Using tech to rebuild a hospital: the story of Dr. Rola Hallam

The People's Convoy campaign was in charge of rebuilding a children's hospital. (Image via CanDo)

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Many people hope to change the world but very few actually do.

Rola Hallam is a British-Syrian doctor. She studied Medicine in 1997 at the University of London. In 2012, she became the medical director of Hand in Hand for Syria, a non-governmental organization in the UK that provides healthcare assistance to areas in conflict.

What Hallam realized being involved on the ground helping refugees is that people who donate money to others in need often aren’t able to track where is their money going to.

“Many people want to contribute and want to know where their money is going to and how much is arriving. They want to feel connected to [whom] they're donating to,” Hallam told Wamda. “Current NGOs don’t do it all. They haven’t caught up with tech and global connectivity. There’s a need to be open and transparent.”

CanDo was her answer.

Rola Hallam sharing her story during the Women in the World Summit in 2017. (Image via CanDo)

In 2016, Hallam launched CanDo, a crowdfunding platform for charity causes. The platform helps donors support a cause they are fond of enables them to know exactly where their money is going. While it is still in its beta version, the platform hosted four campaigns so far.  

The People’s Convoy was a crowdfunding project launched by CanDo, Doctors Under Fire, The Phoenix Foundation and the Syria Campaign.  Its goal was to help rebuild the Hope hospital for children in Syria.

The campaign had 4,800 supporters. The money raised will help the Independent Doctors Association rebuild the facility.

Their other campaigns had over 290 supporters and were spread around 15 countries, Hallam said.

When a campaign succeeds in raising the targeted amount, the money gets directly transferred to the local partner through a bank, then the partner gives it to the charity or the organization in need.

While CanDo is specifically dedicated to one country, there are other humanitarian crowdfunding platforms that are doing good in other parts of the world. Smile To The Future was launched in 2013 and is based in the Netherlands and Belgium. It features projects in Africa and Asia; Start Some Good covers different types of causes including crises, environment, health , youth rights and others. And these are just a few.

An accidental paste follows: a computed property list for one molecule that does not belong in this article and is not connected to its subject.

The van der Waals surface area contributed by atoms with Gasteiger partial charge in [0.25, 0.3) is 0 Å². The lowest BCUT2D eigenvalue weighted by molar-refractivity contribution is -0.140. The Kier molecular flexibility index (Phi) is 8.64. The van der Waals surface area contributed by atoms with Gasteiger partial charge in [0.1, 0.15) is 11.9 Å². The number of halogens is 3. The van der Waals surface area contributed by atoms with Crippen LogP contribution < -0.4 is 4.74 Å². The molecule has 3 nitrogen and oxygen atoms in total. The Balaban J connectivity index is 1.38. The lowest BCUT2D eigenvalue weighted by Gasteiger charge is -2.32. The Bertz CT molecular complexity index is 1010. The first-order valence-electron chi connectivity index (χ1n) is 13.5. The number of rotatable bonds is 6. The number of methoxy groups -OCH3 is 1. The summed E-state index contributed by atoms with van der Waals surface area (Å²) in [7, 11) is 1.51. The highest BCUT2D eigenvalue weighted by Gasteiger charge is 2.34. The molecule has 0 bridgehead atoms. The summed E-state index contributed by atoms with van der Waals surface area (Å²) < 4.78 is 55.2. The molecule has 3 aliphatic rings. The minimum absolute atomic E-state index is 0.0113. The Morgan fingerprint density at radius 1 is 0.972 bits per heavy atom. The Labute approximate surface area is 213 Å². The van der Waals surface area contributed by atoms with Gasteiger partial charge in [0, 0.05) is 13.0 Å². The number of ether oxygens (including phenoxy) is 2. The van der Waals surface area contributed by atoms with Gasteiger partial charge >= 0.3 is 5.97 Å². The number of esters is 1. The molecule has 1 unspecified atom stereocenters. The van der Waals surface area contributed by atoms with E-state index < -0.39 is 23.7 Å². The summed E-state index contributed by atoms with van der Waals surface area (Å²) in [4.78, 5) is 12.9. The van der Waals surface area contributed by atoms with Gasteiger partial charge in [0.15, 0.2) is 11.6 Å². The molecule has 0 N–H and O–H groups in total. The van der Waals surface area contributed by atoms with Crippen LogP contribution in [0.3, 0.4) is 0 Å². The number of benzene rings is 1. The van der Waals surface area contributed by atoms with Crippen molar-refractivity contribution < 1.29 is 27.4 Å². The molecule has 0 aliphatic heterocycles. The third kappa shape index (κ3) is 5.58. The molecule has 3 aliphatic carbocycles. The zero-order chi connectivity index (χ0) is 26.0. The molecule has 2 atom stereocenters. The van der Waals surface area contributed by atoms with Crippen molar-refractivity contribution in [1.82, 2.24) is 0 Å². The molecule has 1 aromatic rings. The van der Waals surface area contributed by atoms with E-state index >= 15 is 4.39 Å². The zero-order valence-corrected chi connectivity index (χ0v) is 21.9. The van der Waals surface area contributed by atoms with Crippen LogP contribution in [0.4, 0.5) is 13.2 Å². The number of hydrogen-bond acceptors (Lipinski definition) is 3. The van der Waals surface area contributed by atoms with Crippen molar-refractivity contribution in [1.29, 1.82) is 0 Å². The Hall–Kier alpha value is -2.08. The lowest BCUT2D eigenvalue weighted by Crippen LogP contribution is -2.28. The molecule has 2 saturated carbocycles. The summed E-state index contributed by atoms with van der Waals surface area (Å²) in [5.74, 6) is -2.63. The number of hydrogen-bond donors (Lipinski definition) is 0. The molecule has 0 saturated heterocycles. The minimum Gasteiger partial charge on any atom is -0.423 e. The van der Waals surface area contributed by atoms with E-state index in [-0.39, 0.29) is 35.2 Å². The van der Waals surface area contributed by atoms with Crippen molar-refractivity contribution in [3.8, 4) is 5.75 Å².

The pre-opening day of Hope hospital in April 2017. (Image via CanDo)

The fact that she was not alone, and that she was involved on the ground, were two among various other factors that helped Hallam build her humanitarian crowdfunding platform.

Working through others

Hallam admitted none of what she achieved would have worked if she wasn’t heavily involved on the ground, since the beginning of the Syrian crisis. “I know the organizations [and] the context. That experience contributes and helps at the partner and campaign level.”

Through CanDo’s local humanitarian partners, which include Independent Doctors Association, Insan, and Hurras among others, she was able to conduct a proper due diligence on the charities and organizations that want to raise money through CanDo.

The local partners were also in charge of assessing the campaigns, setting the criteria required to run them on the platform and approving them. “We assess partners, then partners run a campaign. Sort of like an equity platform. Not anyone can launch a campaign,” she explained. “We mention the criteria we use before we accept partners,” she added.

Identifying the potential audience

Another factor that contributed to the success of her platform was following a human-centered design approach, as she described it, to discover who are the customers she might potentially cater to. “Do customers discovery and interviews so you can design your solutions jointly with those you want to benefit.”

Doing more of what works, and less of what doesn’t

The entrepreneur noticed that in the first couple of weeks, the website was having a huge dropoff on the landing page. When they reached out to their beta testers, they noticed that people had to scroll down a lot to understand what the campaign is about. “Since then, we changed the configuration of the campaign and made it better designed and easier to comprehend. Be agile otherwise you are at risk of staying at a losing track.”

Learning from others’ mistakes

Hallam told Wamda that people in the humanitarian field are willing to open up and share their mistakes, as they are working for a common goal.

“People in war zones areas are doing amazing things but you don’t know about their work, so this is an opportunity to do so, get to know them, and support them.”

CanDo is currently looking for more strategic partners to help them spread the word. The team will continue to focus on Syria until 2020, then expand their support to refugee-hosting countries and other countries in conflict. One of their main challenges remain training people on the technical side of launching a campaign and preparing and uploading a video.

“This is why many NGOs shy away from capacity building because it’s hard work, but it’s integral for future growth and peace. But it’s definitely a challenge.”

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